This, to my mind, would be a change for the better. It would also do away with requests for a transfer due to a player’s desire to cash in on his accrued share of benefit.

Unlimited wages.
There are many who advocate that there should be no maximum wage, but that clubs should make their own terms and pay their best players according to their ability and box-office attraction. The idea has been tried in Scotland and proved unsatisfactory.

First of all, it would tend to gather most of the stars with a few clubs, who could pay high wages. This would be a bad thing for the competition. It is the comparative equality between all clubs in each division which has made football so popular over the years.

Almost every season it is impossible until near the end of the campaign to say which clubs will be in the top places and which will be at the bottom.

The later Mr. William Cuff, former president of the League, used truly to say that the Football League is a combination of clubs banded together to help one another. Without this spirit, and with a system which enabled the rich clubs to corner most of the talent, the whole competition would soon fall into ruins.

Quite apart from that, however, unlimited wages would create dissatisfaction among players, have an adverse effect on team spirit, and would even effect the player receiving more than his colleagues, for he would have a mill-stone round his neck which would do him no good psychologically.

Standard of play.
There is a tendency for people who are getting on a bit in years, as I am, to regard the past as better than the present. Some plea for the restoration of the old offside rule. They say it would make the game more skilful. I doubt it.

I well recall how dull and dreary many games were when certain clubs exploited offside tactics under the old rule. The change pepped-up play. Let us keep things as they are. The standard is good on the whole.

Coaching.
Under the present system of extensive and intensive coaching I fear there is a tendency to rob a good ball-player of at least a proportion of his originality and personality. I am all for coaching, but sometimes I feel it is overdone.

Certain players should be allowed to follow their own bent. There is too much leaning towards sticking to a tactical system laid down before the match commences.

Barracking.
Of all the foolish methods of showing disapproval, I think the slow-hand clapping one sometimes heard is the silliest.

No foreman ever improved a bad workman by abusing him at the bench, and a football crowd which is not satisfied with the display of a team or a player is only making things worse by ironical clapping.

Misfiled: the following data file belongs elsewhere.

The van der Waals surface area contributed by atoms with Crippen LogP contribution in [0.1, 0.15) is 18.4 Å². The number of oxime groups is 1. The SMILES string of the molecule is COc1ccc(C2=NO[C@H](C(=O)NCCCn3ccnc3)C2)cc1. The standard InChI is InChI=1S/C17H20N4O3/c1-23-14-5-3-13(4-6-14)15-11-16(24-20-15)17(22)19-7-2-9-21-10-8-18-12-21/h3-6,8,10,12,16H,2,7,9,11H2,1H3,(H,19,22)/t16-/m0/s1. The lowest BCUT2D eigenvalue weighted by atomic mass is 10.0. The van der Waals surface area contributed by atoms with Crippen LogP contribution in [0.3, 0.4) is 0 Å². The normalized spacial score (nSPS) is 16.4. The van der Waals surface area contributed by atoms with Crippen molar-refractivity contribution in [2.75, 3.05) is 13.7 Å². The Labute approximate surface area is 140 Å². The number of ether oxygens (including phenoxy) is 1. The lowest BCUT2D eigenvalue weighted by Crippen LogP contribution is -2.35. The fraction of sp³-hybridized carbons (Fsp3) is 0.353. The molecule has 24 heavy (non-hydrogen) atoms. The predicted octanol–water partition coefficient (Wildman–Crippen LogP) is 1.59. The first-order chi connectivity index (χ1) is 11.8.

They also ere in their “instructions” to players, so often heard, to “get rid of it.” Players should be left alone to play their natural game. Criticism should be withheld until the final whistle has gone.

Television.
The Football League Management Committee is definitely against television, and will continue so until clubs can be amply compensated for any loss incurred when matches are televised. I am in entire agreement with that view.

Broadcasting.
While live broadcasts do a certain amount of harm to gates, reduced attendances are not such as to make this a vital matter when only Football League games are broadcast. Broadcasts of Cup-ties and international matches are in a different category.

These do have a big effect on League gates and I am opposed to such broadcasts while League matches are being played.

After all, football clubs are required to balance their accounts and to keep their heads financially above water the same as other businesses, and they cannot contemplate with equanimity anything which reduces their receipts to such an appreciable extent.

Refereeing.
In my opinion, the standard of refereeing is quite satisfactory. Referees are human and, like all of us, make occasional mistakes, but on the whole they do a difficult job exceedingly well.

While on this topic I would like to clear up a popular misconception. Neither Football League clubs nor directors have any influence in nominating referees.

They all come up the hard way, via the smaller competitions, and the list of Football League referees is chosen from officials recommended by these minor organisations, such as the Central League, Midland League, North-Eastern League, London Combination, and so on.

The men thus brought to the league’s notice are all experienced officials, who have had several years of service. In years gone by it was the custom for league clubs to recommend referees for whose ability they could vouch. Such advocacy carried a considerable amount of weight. But that is altered now.

There is not the slightest suggestion of favoritism shown in any direction. So far as possible we pick the very best men for the job.

One job only.
I am definitely against any player holding another job as well as football, and particularly against the practice of clubs holding out the “bait” of another position in order to get a man to sign for them.

That leads to all sort of pseudo jobs. Taking into account their wages, bonuses, benefits and superannuation, players are sufficiently well paid to make football their only occupation.

Those who wish to fit themselves for another position when their playing days are over have ample opportunity. The Football League is ready to pay all expenses for any course of vocational training which any player wishes to take up.

A large number are already taking steps to this end.
(Source: Liverpool Echo: October 6, 1951)